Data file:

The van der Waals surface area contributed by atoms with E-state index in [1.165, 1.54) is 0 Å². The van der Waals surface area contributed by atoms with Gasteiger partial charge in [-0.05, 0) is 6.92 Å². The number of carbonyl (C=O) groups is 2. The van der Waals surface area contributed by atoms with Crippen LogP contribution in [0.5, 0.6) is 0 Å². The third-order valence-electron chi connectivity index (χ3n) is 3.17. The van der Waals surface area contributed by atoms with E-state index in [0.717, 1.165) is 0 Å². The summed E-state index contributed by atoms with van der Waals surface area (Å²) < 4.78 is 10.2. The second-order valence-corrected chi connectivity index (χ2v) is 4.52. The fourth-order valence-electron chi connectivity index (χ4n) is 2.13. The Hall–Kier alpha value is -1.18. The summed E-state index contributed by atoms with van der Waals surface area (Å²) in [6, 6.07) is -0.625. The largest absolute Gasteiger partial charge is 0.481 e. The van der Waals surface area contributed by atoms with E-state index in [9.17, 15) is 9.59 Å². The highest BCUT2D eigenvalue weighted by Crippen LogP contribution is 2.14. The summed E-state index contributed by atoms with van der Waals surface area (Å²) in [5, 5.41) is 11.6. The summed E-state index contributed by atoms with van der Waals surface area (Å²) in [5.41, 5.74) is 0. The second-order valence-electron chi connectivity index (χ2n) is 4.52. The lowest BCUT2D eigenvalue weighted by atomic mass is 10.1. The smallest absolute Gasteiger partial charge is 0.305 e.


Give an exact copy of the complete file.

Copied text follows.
The van der Waals surface area contributed by atoms with E-state index in [1.165, 1.54) is 0 Å². The van der Waals surface area contributed by atoms with Gasteiger partial charge in [-0.05, 0) is 6.92 Å². The number of carbonyl (C=O) groups is 2. The van der Waals surface area contributed by atoms with Crippen LogP contribution in [0.5, 0.6) is 0 Å². The third-order valence-electron chi connectivity index (χ3n) is 3.17. The van der Waals surface area contributed by atoms with E-state index in [0.717, 1.165) is 0 Å². The summed E-state index contributed by atoms with van der Waals surface area (Å²) < 4.78 is 10.2. The second-order valence-corrected chi connectivity index (χ2v) is 4.52. The fourth-order valence-electron chi connectivity index (χ4n) is 2.13. The Hall–Kier alpha value is -1.18. The summed E-state index contributed by atoms with van der Waals surface area (Å²) in [6, 6.07) is -0.625. The largest absolute Gasteiger partial charge is 0.481 e. The van der Waals surface area contributed by atoms with E-state index in [9.17, 15) is 9.59 Å². The highest BCUT2D eigenvalue weighted by Crippen LogP contribution is 2.14. The summed E-state index contributed by atoms with van der Waals surface area (Å²) in [5, 5.41) is 11.6. The summed E-state index contributed by atoms with van der Waals surface area (Å²) in [5.41, 5.74) is 0. The second-order valence-electron chi connectivity index (χ2n) is 4.52. The lowest BCUT2D eigenvalue weighted by atomic mass is 10.1. The smallest absolute Gasteiger partial charge is 0.305 e.